According to the National Coffee Drinking Trends report for 2017 conducted by the National Coffee Association, 62% of Americans drink coffee on a daily basis. With more than half the population as daily coffee drinkers, it’s easy to see that the drink is an important part of our culture and history. Whether it’s made at home or by a barista, coffee is part of the daily routine for many Americans.

During the American Revolution, drinking tea was considered unpatriotic after the Sons of Liberty dumped chests of tea in the Boston Harbor. Coffee wasn’t an unfamiliar drink but tea had always been more popular. However, during the war coffee began to reign supreme because it was grown in the New World and didn’t represent British economic interests. Coffee remained popular after the war but people were also happy to return to drinking to tea. Coffee houses thrived in the ports where merchants, primarily men, would meet to discuss business, but tea remained a staple in many homes because of its more genteel status.

So when did coffee gain a more devoted following? The American Civil War!

As part of their rations, men in the Union were given coffee. If the men didn’t have time to make it before they marched, they would just chew the beans. When the conflict ended, these soldiers continued to drink the brew that had fueled them during the harsh days of war. Coffee became an American staple and also secured its place with soldiers. After all, “…nobody can soldier without coffee” as one Union cavalryman wrote.

During war, rationing is frequently implemented in order to give the military priority to resources. During World War II, ships were at large risk from German U-boats so shipping certain foods and resources was more difficult. Americans were given ration books since many things like butter, milk, sugar, and gas were in short supply. On November 29, 1942 coffee was added to the list. The Cañon City Daily Record ran an ad from Hills Bros. Coffee on November 30, 1942 informing the public they could once again buy coffee. To prevent people from hoarding coffee right before rationing began, grocers weren’t allowed to sell it leading up to the official day rationing began. Once the freeze was over people could take their ration book to the store and anyone over the age of 15 was allowed to receive one pound of coffee for every five weeks with a ration stamp. That calculates out to roughly only one 8 oz. cup per day! To make it last, many people would reuse grounds which made a watery beverage or find a non-coffee drinking neighbor willing to share their ration stamps. A coffee substitute named Postum, made of roasted grains, became popular as well.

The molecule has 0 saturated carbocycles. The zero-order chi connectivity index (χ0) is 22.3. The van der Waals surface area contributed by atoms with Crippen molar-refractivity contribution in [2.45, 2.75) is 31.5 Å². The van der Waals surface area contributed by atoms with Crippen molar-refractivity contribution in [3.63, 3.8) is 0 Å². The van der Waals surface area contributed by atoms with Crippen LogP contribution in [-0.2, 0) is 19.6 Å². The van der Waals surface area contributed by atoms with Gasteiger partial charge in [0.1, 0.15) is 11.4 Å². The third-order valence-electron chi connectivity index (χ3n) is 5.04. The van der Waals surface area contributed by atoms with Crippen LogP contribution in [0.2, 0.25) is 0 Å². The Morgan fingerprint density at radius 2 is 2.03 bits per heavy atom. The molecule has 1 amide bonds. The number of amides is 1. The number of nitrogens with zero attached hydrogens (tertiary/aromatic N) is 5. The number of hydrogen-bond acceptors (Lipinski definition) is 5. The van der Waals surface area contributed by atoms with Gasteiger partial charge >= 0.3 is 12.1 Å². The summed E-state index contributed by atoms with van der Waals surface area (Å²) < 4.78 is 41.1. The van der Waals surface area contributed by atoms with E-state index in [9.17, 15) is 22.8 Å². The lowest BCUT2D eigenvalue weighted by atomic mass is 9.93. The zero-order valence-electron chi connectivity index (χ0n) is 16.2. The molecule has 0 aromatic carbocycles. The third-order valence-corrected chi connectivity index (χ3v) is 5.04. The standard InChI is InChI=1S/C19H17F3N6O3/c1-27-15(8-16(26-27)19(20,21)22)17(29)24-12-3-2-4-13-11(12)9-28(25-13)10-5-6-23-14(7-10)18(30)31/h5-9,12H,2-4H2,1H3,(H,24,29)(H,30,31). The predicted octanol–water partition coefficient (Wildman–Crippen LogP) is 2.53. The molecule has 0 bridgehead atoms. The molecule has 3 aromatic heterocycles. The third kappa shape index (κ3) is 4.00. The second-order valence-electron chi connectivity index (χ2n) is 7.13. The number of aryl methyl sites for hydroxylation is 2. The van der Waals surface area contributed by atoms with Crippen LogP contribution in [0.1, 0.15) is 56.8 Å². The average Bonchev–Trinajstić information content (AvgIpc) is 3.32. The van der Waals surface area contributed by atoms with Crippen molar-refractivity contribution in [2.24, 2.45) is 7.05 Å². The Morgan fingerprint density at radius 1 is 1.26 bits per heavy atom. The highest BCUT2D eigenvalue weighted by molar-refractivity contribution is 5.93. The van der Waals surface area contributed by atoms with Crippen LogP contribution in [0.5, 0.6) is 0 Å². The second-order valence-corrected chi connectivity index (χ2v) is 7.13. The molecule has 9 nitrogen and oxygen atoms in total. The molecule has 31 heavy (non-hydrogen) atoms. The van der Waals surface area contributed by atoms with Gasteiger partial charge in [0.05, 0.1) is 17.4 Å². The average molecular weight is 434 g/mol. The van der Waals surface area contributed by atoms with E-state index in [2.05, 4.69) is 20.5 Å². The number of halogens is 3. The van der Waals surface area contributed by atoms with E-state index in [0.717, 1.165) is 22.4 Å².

Gas had been rationed on the east coast since July but Fremont County had yet to feel that pinch. Two days after coffee rationing began gas rationing took effect on December 1, 1942. Non-essential drivers were limited to 32 gallons for every two months. However, gas rationing lasted far longer than coffee rationing, which ended in July of 1943. So for all you coffee addicts, you can be glad you don’t have to survive on only one cup a day!

Ration book

War Ration Book One with stamps attached, 1942; Copyright Royal Gorge Regional Museum and History Center

Gas Ration

Gas Ration Book with stamps attached, 1944; Copyright Royal Gorge Regional Museum and History Center

The information presented in this article is compiled using research conducted by the Royal Gorge Regional Museum and History Center.

Got Milk?

Thanksgiving is nearly here so it seems like a good time to talk about cream. What’s pumpkin pie without a generous dollop of whipped cream? We found here in our collection a milk bottle and cream separator. According to the original patent of a milk bottle of this design, it was filed in 1921 and issued in 1925. According to Norman Henderson, the inventor, “the constriction serves to hold the cream from running back into the bottle as readily as it does in an ordinary milk bottle. At the same time it tends to prevent any milk running to the mouth of the bottle until the greater portion of the cream has been poured out.”